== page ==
Last week I went to the House of Lords. It was fascinating, not least to note that all the Peers have named coat hooks, which reminded me of the primary school attended by my daughters.
I was there to listen to a debate on the implications of a recent legal case about the Deprivation of Liberty Safeguards (DoLS). DoLS are part of the Mental Capacity Act and are intended to protect persons lacking capacity from being unlawfully detained by the state.
It must be correct that persons lacking capacity are entitled to the same freedoms as the rest of us and should not be detained by the state without due procedure
So for instance if an elderly person with advanced dementia living in a care home attempted to leave the home it would only be lawful for that person to be stopped from leaving if a DoLS authorisation was in place confirming it is in that persons ‘best interests’ to be under the continuous supervision and control of the care home staff and unable to leave.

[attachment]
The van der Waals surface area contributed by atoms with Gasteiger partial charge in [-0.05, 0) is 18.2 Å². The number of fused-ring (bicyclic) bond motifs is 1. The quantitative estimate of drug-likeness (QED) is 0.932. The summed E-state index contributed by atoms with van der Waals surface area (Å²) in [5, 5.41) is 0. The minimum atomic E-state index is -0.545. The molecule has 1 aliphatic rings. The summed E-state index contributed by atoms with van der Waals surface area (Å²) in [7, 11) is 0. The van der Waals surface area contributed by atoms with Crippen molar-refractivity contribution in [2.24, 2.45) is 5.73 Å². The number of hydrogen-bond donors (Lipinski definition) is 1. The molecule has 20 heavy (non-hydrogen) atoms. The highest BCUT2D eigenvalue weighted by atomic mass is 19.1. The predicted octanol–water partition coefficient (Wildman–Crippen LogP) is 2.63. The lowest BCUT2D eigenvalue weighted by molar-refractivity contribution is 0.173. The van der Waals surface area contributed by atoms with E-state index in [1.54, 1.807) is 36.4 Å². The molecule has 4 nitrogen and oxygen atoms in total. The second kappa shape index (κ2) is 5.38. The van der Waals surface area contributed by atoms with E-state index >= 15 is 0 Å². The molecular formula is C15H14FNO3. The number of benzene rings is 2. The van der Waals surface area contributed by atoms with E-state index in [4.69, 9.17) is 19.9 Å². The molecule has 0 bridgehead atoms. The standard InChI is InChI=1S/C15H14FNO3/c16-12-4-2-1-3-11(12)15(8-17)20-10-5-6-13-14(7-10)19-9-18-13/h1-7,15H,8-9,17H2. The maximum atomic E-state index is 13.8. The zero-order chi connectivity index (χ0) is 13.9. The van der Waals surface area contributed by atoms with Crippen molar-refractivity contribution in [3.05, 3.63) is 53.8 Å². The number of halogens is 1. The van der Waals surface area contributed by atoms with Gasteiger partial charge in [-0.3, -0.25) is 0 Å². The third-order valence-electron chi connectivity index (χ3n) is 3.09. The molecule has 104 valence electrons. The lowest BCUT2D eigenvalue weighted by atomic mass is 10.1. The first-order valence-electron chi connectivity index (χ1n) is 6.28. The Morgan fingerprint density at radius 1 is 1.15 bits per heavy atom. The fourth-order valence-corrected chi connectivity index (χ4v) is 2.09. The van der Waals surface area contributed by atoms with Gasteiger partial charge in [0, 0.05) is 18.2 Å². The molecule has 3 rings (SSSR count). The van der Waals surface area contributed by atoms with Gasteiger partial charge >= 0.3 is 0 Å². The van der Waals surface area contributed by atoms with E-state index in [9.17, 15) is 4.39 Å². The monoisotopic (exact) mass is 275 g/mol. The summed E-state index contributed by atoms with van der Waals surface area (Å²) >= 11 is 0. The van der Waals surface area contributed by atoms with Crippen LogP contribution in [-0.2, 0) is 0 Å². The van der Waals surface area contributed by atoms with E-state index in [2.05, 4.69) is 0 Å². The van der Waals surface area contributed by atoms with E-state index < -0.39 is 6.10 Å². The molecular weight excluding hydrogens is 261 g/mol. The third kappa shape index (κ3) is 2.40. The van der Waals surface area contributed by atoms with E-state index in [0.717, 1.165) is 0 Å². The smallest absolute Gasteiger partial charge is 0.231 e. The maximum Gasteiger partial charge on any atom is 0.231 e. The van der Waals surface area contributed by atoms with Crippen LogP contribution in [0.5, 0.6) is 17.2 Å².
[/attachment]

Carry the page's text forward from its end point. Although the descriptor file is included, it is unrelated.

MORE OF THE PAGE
It must be correct that persons lacking capacity are entitled to the same freedoms as the rest of us and should not be detained by the state without due procedure.
The question which is now of concern to medics, social workers and lawyers is when should DoLS apply? For instance is there a DoLS scenario when someone is at end of life and is sedated has lost consciousness?
At present the legal answer to that is not clear - that is unless the person concerned has previously given express consent at a time they had capacity, in which case it is understood that consent covers the situation until the end of life.
It is complicated. But one thing that is increasingly clear to me is the importance of Advance Care Planning. After all ‘best interests’ are far easier to ascertain if the person concerned has expressed a view about care in advance of a decision being made on their behalf.
So Advance Care Planning is about discussion of your wishes and thoughts for future care. Ideally something should be written down and then that document kept by you to be updated by you at any time.
It is worth noting that in law you may not demand medical treatment which is futile, although you may refuse medical treatment and if you lose capacity your named attorneys may advocate for you in that regard.